b. We apply the same process from a. Hence, we have $h(x)$ as shown below.

$\begin{aligned}h(x)&=-1\cdot \dfrac{3(x+2)}{2}\\&=-1\cdot \dfrac{3x+6}{2}\\&=\mathbf{-\dfrac{3x+6}{2}} \end{aligned}$

The function $h(x)$ has a constant as its denominator, so it has no restrictions for $x$. The function $f(x)$, however, can’t have $3(x + 2) = 0$, so $\mathbf{x \neq -2}$.

c. Express $f(x)$ as a fraction by having $1$ as its denominator, so $f(x) = \dfrac{ x^2 – 3x – 54}{1}$. Now, apply the same process to find the negative reciprocal, $h(x)$.

$\begin{aligned}h(x)&=-1\cdot \dfrac{1}{x^2-3x-54}\\&=\mathbf{-\dfrac{1}{x^2-3x-54}}\\ \end{aligned}$

Since $f(x)$ is a polynomial, it has no restrictions for $x$. Its negative reciprocal, however, can’t have zero in its denominator. We can find the restrictions for $h(x)$ by finding the values where $ x^2 – 3x – 54$ is zero.

$ \begin{aligned} x^2 -3x – 54&=0\\(x – 9)(x + 6)&=0\\x&=9\\x&-6\end{aligned}$

This means that for $h(x)$ to be valid, $\mathbf{x \neq \{-6,9\}}$.

*Example 3*

The graph of the linear function, $f(x)$, is perpendicular to the graph of $h(x)$, which is also linear function. If $f(x)$ has a slope of $-\dfrac{2}{3}$, what is the slope of $h(x)$?

__Solution__

As we have mentioned in the discussion, finding negative reciprocals is crucial when finding the slopes of perpendicular lines.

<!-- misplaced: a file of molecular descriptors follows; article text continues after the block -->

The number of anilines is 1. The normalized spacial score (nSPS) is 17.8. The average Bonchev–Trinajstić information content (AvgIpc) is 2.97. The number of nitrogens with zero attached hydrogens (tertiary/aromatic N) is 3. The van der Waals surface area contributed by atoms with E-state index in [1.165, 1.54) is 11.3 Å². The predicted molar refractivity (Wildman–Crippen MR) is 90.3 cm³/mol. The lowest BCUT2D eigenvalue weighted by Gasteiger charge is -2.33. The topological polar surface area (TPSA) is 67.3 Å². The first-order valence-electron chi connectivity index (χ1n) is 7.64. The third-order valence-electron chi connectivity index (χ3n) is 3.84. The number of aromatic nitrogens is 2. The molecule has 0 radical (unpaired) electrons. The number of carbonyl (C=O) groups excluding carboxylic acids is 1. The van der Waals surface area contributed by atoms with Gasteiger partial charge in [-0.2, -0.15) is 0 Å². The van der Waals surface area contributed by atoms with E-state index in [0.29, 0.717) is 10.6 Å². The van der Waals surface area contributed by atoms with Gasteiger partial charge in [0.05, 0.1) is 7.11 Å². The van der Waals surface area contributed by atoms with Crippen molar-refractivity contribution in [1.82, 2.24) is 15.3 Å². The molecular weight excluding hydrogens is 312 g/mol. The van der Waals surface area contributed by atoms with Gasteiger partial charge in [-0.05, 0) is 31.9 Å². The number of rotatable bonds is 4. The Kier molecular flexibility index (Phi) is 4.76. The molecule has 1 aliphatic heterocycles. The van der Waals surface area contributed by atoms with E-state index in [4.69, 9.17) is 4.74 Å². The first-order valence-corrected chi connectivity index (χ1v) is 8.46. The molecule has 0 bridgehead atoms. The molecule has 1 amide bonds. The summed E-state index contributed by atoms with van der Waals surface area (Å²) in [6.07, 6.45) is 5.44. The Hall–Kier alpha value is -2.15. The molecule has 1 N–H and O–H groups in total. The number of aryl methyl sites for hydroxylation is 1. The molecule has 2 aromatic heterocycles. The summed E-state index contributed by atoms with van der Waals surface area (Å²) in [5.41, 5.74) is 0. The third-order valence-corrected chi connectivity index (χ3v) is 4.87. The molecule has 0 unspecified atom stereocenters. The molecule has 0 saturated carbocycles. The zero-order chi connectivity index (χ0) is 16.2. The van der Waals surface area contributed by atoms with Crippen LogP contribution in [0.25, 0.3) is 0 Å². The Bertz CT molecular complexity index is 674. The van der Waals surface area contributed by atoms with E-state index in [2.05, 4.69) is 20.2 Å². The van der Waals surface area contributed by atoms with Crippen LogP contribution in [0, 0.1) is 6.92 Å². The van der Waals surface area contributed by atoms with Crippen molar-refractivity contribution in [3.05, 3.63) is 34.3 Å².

Since we have the slope of $f(x)$, we can find the slope of $h(x)$ by finding the negative reciprocal of $-\dfrac{2}{3}$.

$\begin{aligned}m_\perp &= -1 \cdot-\dfrac{3}{2}\\&=\dfrac{3}{2} \end{aligned}$

This means that the slope of $h(x)$ is $\dfrac{3}{2}$ for it to be perpendicular to $f(x)$.

*Example 4*

The negative reciprocal of $f(x)$ is $\dfrac{x^2 – 2}{x – 5}$. What is the expression for $f(x)$?

__Solution__

This time, we’re given the negative reciprocal. We need to find the expression for $f(x)$ by reversing the steps:

- We start by multiplying $-1$ back on the negative reciprocal to reverse the changes in the sign.
- Switch the places of the negative reciprocal’s numerator and denominator.

$\begin{aligned}f(x)&=-1\cdot \dfrac{x-5}{x^2-2}\\&=\dfrac{-x+5}{x^2-2} \end{aligned}$

This means that $\mathbf{f(x) =\dfrac{-x+5}{x^2-2}}$.

Notice something about the steps? They are actually the same process because **the negative reciprocal of a function’s negative reciprocal will be **$\mathbf{f(x)}$.

*Example 6*

If a given number is twenty-seven times larger than its negative reciprocal’s square, find the number.

__Solution__

Let $n$ be the number we’re looking for, so its negative can be expressed as $-\dfrac{1}{n}$. Set up the equation representing the situation.

$n=27\cdot\left(-\dfrac{1}{n} \right )^2 $

Simplify this equation by multiplying both sides of the equation by $n^2$ and taking the cube root of both sides of the equation.

$\begin{aligned}n&=\dfrac{27}{n^2}\\n^3&=27\\\sqrt[3]{n^3} &=\sqrt[3]{27}\\n&=3 \end{aligned}$

This means that for the number to satisfy the condition, **it must be equal to 3**.

### Practice Questions

*Images/mathematical drawings are created with GeoGebra.*